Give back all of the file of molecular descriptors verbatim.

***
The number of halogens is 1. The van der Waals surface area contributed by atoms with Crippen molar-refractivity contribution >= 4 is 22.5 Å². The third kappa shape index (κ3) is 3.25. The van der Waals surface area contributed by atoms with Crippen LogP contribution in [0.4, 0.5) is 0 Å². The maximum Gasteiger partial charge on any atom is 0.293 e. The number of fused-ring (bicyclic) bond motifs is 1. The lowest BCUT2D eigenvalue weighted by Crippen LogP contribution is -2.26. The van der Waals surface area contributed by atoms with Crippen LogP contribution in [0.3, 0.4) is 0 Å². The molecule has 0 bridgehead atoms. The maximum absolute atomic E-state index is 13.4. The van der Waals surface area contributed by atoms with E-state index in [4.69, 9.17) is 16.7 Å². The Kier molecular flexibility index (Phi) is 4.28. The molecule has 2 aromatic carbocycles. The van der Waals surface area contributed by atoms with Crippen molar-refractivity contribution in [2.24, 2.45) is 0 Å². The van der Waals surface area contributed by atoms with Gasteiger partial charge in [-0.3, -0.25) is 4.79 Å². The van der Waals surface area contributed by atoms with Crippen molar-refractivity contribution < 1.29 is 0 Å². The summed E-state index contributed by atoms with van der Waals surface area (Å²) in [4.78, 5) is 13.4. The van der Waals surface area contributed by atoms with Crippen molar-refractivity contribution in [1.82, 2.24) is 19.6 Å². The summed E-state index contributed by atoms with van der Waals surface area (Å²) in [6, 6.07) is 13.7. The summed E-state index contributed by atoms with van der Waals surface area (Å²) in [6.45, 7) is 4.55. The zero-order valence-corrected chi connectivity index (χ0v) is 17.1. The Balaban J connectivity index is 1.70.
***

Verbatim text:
The number of halogens is 1. The van der Waals surface area contributed by atoms with Crippen molar-refractivity contribution >= 4 is 22.5 Å². The third kappa shape index (κ3) is 3.25. The van der Waals surface area contributed by atoms with Crippen LogP contribution in [0.4, 0.5) is 0 Å². The maximum Gasteiger partial charge on any atom is 0.293 e. The number of fused-ring (bicyclic) bond motifs is 1. The lowest BCUT2D eigenvalue weighted by Crippen LogP contribution is -2.26. The van der Waals surface area contributed by atoms with Crippen LogP contribution in [0.3, 0.4) is 0 Å². The molecule has 0 bridgehead atoms. The maximum absolute atomic E-state index is 13.4. The van der Waals surface area contributed by atoms with E-state index in [4.69, 9.17) is 16.7 Å². The Kier molecular flexibility index (Phi) is 4.28. The molecule has 2 aromatic carbocycles. The van der Waals surface area contributed by atoms with Crippen molar-refractivity contribution in [2.24, 2.45) is 0 Å². The van der Waals surface area contributed by atoms with Gasteiger partial charge in [-0.3, -0.25) is 4.79 Å². The van der Waals surface area contributed by atoms with Crippen molar-refractivity contribution < 1.29 is 0 Å². The summed E-state index contributed by atoms with van der Waals surface area (Å²) in [4.78, 5) is 13.4. The van der Waals surface area contributed by atoms with Crippen molar-refractivity contribution in [1.82, 2.24) is 19.6 Å². The summed E-state index contributed by atoms with van der Waals surface area (Å²) in [6, 6.07) is 13.7. The summed E-state index contributed by atoms with van der Waals surface area (Å²) in [6.45, 7) is 4.55. The zero-order valence-corrected chi connectivity index (χ0v) is 17.1. The Balaban J connectivity index is 1.70.